The St. Louis Cardinals make their first major league move by signing left-handed reliever Brett Cecil, a former Toronto Blue Jay.
The deal offered by the St. Louis Cardinals is for four years valued at $30.5 million, according to Jeff Passan. The deal also includes a full no-trade clause, putting a lot of pressure on the Cardinals hoping that he performs like they expect.
Cecil is an eight-year veteran who has been a full-time member of the Blue Jays bullpen since 2013 after spending four years as a starter. He struggled as a starter, never having an ERA under 4.22, but has found success as a reliever.
In his four years as a reliever, he has posted an ERA under 3.00 in three of his four reliever years, his worst coming in 2016 at 3.93.
According to JaysJournal, Cecil got off to a slow start but turned it around and made a big contribution down the stretch of the season. In August he had a 3.12 ERA in 13 appearances and only gave up four hits in September holding opponents to a .138 batting average.
Cecil is one of few lefties on the market, and highly coveted by several teams. Passan reports that a fourth year was what sealed the deal for John Mozeliak and the St. Louis Cardinals as many teams were afraid to move past the three-year threshold.
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The St. Louis Cardinals bullpen was notorious for giving up games that they should have won handily in 2016. Cecil, then, adds some much needed help within the ‘pen and gives them another quality left-handed option next to Kevin Siegrist.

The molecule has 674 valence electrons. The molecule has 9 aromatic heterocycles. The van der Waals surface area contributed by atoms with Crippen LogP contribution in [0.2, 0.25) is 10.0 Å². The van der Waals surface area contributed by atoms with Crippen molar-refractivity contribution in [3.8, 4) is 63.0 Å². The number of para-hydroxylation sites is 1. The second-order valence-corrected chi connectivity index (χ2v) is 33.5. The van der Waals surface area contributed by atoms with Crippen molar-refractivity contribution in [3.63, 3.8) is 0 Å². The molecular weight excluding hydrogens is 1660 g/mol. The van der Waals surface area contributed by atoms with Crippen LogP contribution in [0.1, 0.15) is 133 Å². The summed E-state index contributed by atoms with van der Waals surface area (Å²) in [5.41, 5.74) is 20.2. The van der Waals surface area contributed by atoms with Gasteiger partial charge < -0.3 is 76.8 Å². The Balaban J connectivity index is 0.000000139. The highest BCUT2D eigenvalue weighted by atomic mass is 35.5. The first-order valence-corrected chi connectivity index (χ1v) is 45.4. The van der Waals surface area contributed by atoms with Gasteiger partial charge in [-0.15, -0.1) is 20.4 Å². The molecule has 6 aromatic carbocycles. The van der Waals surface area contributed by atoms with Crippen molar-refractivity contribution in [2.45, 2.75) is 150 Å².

If Cecil can keep his late-season form, manager Mike Matheny won’t have to wear down Siegrist through the enduring season.
Cecil’s curveball brings him the most success with opposing batters hitting .229 against it, while his fastball and slider saw teams hit over .321. He threw his curveball 257 times in 2016, and that should remain a trend in 2017. Since becoming a reliver, it has been his top pitch in every season.
Higher than the league average 78.06, his curveball velocity average is 83.8 mph while his fastball sits in the low-90s along with his slider.
The Blue Jays drafted him in the first round of the 2007 amateur draft out of the University of Maryland. In 2017, Cecil will be putting on a different uniform for the first time in his eight-year career.
Exiting the Rogers Centre could cause troubles as his home-road splits are incomparable. In Toronto he had a 2.41 ERA in 18.2 innings pitched, giving up only one home run. While on the road last season, he posted a 5.50 ERA in 18 innings pitched, with five home runs allowed.
Seems like that this shouldn’t be a huge concern as Busch is much more of a pitcher’s park than Rogers Centre so don’t be surprised if he settles in and finds success in St. Louis.
Busch Stadium ranks 25th in the least amount of runs allowed. Rogers Centre finished tied in sixth with Globe Life Park in Arlington, according to ESPN’s MLB Park Factors. Let’s hope these stats help Cecil become a great pick by the St. Louis Cardinals.